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So, you think you want to do a mud race??? Part 1

30 Sep

Warrior Dash, Spartan Race, Tough Mudder, Original Mud Run, and so on and so on and so on. These races are popular! If you haven’t done one, chances are that your friends will sign you up for one. They happen year-round. Michigan and Indiana in November? Bundle up and prepare to possibly race in the snow. Arizona or Texas in July? Hope they let you race naked (where will you pin your number??? Ouch!) I have 4 of these under my belt this year and I get a lot of questions about preparing for these races. Here’s a comprehensive guide:

1) “I need to get in better shape before I try one.” No, you don’t. MOST of the people doing these races are weekend warriors at best. You’ll have your serious athletes sprinkled in too (caution, they may take the race seriously). Any race offering free beer and firemen to hose you off post-race is meant to be a fun race. Hint, they usually let you by-pass obstacles too.

2) However, if you want to perform better in the race and do every obstacle, join a bootcamp or, better yet, a CrossFit class. Box jumps, rope climbs, speed intervals (running, rowing, etc.), pull-ups, push-ups, sled pulls, weighted vest runs, and hurdles are all moves that will help you in the races.  If you can’t get to a bootcamp or CrossFit gym, any general physical fitness will do. Most races post the course in advance, so you can get a good idea of the specific obstacles to train for.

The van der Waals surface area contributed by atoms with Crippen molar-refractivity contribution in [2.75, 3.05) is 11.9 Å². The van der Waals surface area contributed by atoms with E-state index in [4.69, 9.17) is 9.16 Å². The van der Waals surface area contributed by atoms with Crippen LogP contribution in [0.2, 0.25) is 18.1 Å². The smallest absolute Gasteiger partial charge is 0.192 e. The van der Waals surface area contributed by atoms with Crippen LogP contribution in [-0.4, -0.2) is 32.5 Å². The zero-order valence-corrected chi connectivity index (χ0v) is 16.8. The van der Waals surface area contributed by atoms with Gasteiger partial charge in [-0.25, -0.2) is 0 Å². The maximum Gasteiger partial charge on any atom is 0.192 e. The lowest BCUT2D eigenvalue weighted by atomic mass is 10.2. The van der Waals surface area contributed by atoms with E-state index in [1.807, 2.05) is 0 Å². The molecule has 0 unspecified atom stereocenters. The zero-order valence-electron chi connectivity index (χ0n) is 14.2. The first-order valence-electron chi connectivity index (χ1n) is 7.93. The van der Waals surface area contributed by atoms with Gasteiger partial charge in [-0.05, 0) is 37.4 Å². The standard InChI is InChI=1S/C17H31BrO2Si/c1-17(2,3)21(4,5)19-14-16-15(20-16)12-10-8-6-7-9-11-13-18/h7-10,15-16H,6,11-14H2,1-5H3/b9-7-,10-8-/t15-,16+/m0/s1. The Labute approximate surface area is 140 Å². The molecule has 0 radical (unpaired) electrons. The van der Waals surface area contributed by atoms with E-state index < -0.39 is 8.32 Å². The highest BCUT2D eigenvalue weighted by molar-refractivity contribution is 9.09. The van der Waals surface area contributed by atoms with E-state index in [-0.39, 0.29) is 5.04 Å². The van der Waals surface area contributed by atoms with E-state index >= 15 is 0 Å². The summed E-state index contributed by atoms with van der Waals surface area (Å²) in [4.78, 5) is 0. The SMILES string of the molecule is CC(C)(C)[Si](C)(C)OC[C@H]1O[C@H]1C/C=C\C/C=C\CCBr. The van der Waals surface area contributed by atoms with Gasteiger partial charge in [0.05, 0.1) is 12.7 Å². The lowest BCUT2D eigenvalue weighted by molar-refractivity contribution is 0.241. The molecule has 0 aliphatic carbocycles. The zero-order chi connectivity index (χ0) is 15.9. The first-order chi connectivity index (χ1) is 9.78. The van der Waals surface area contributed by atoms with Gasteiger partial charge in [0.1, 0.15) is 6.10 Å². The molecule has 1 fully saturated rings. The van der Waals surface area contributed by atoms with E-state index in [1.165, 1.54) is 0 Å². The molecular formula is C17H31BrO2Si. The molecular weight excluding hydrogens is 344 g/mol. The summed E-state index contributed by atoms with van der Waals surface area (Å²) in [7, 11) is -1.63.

By the way, being able to swim a short distance will help you by-pass a lot of people. There’s usually some kind of water crossing in which people wade or pull themselves on a rope. Swimming is far more efficient (and faster) in getting from shoreline A to shoreline B.

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Are all humans "born to run"?

10 Sep

I was thinking about this as I was completing a long tempo swim yesterday. I wasn’t born to swim, but with only 3 weeks available, I jumped in a pool and started training to complete a triathlon. The first time, I couldn’t swim more than a lap and I would be so exhausted that I had to catch a breather on the edge of the pool while thinking “What have I gotten myself into?!?” Yesterday I swam a full mile, no stopping. So was I born to swim? Hardly. I invested hard work and lots of positive thinking to go from 1 lap to a full mile in 3 months.

The same has been true for everything I’ve done in my life. I may have been born with some talents or tendencies towards some of the things I’ve done (for example, I have perfect pitch, which made music come easier to me than most kids). Even in the areas of some God-given talent, I had to learn a skill, practice the skill and work hard to become really good at the skill. I wasn’t a born swimmer or runner or weight lifter or chef or musician or wife – I have to continue investing practice and hard work into these areas. I have to keep telling myself that I can do this or that, so as not to get discouraged and take the easier route that requires little or no hard work.

Learn a skill, practice the skill and put a little hard work and positive thinking into the skill. It’s the secret to success. No more living behind the crutch of “I wasn’t born to do that…”. We were not “born to run”, but a little hard work will make it appear and feel like we were born runners!